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Frightening ‘exodus’ out of Vietnam leads former Buddhist and father of two into the Catholic Church

Tan Le's baptism at Easter

Father-and-son baptism: Parish priest Fr John Echewodo, holding baby Eli Vinh, is with the rest of the baby’s family Tan Le, Samantha Vy and Tam Le. Photo: St Mary’s Church, Upper Coomera.

TAN Le, 42, was robbed by pirates at sea, resettled as a refugee, and has built a successful career on his journey to becoming a Catholic.

Mr Le, a Buddhist for most of his life, and his six-month-old son Eli Vinh were baptised together at the Easter vigil celebrated in St Mary’s Church, Upper Coomera.

“It was a very special moment, doing that as father and son,” Mr Le, who was also confirmed and received his First Holy Communion at the vigil, said.

He was four years old when his family escaped by boat from the turmoil of post-war Vietnam.

“I am one of five children; the youngest of my siblings at the time was a newborn in the arms of our courageous mother when we made our exodus,” Mr Le said.

“You don’t pack your bags. You just leave with whatever clothes you have and what you have converted into gold.

“Pirates know that. They ransack your boat, and steal everything of value.”

Mr Le recalls pirates boarding and robbing all aboard his rickety fishing vessel, many days spent in rough sea, and finally a violent landing on a beach in Thailand.

“Miraculously all my siblings survived,” he said. “However, other families that we journeyed alongside were not so lucky, losing loved ones including young children.

“Many families became refugees, camping along the beach but, fortunately, our plea for help was heard by many communities around the world including the Sancta Maria Catholic Parish of Christchurch, New Zealand.”

After his family spent months in detention, the parish helped them resettle, providing a house, clothing and day-to-day needs.

“This was my first experience of the extraordinary compassion, generosity and warmth of the Catholic community,” Mr Le said.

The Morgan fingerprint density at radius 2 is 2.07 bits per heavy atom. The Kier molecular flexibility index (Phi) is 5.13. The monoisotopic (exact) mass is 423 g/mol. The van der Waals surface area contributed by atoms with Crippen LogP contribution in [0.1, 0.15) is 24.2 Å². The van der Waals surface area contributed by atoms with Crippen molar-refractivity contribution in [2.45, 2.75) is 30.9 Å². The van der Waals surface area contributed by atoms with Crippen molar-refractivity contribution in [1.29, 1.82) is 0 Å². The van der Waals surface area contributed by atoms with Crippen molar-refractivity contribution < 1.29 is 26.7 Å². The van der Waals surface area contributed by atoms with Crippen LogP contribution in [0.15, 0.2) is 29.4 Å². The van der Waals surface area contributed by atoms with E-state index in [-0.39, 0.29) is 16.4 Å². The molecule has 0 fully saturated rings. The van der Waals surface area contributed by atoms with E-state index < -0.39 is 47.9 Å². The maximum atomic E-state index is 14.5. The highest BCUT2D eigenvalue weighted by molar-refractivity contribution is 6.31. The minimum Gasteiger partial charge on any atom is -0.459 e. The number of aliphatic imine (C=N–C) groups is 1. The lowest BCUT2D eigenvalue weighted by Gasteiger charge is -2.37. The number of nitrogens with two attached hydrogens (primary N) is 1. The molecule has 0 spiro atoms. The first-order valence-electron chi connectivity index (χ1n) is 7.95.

“Although we were a family that belonged to the Buddhist faith, we would attend Mass every Sunday and we spent much time with a number of families of that parish.”

In 1989, Mr Le’s life took another turn.

His family moved to Australia to be closer to family and friends who had made the refugee boat journey together.

In Brisbane, Mr Le attended high school and later the University of Queensland, where he studied law.

“However, in accordance with God’s plan, as a young adult my career in law led me to Melbourne, where I eventually married my wife, Tam, who comes from a Catholic family and serendipitously I found myself regularly attending church again – still as a Buddhist,” he said.

While his wife was raised in a Catholic family in Vietnam and schooled by French nuns, Mr Le said it took a gradual, nine-year journey for him to decide to become a Catholic.

During that time he has also built a successful sales and marketing company.

“I was attending church to support my wife’s faith,” Mr Le said, “but it was the birth of my second child, and also seeing life through my four-year-old’s eyes – that she needed strong spiritual guidance from as many sources as possible.

“And I thought wouldn’t it be great if we all celebrated life as one aligned family in faith.”

Mr Le said he had had to learn his faith, question it and understand it from a different cultural standpoint.

“I feel blessed to have found such fine role models at St Mary’s especially Father John (Echewodo) for his commitment to God and the community that he continues to serve,” he said.

“There is so much that I am excited about in beginning the next chapter of living a life to honour Christ and the sacrifices that Christ has made for us on the cross.”

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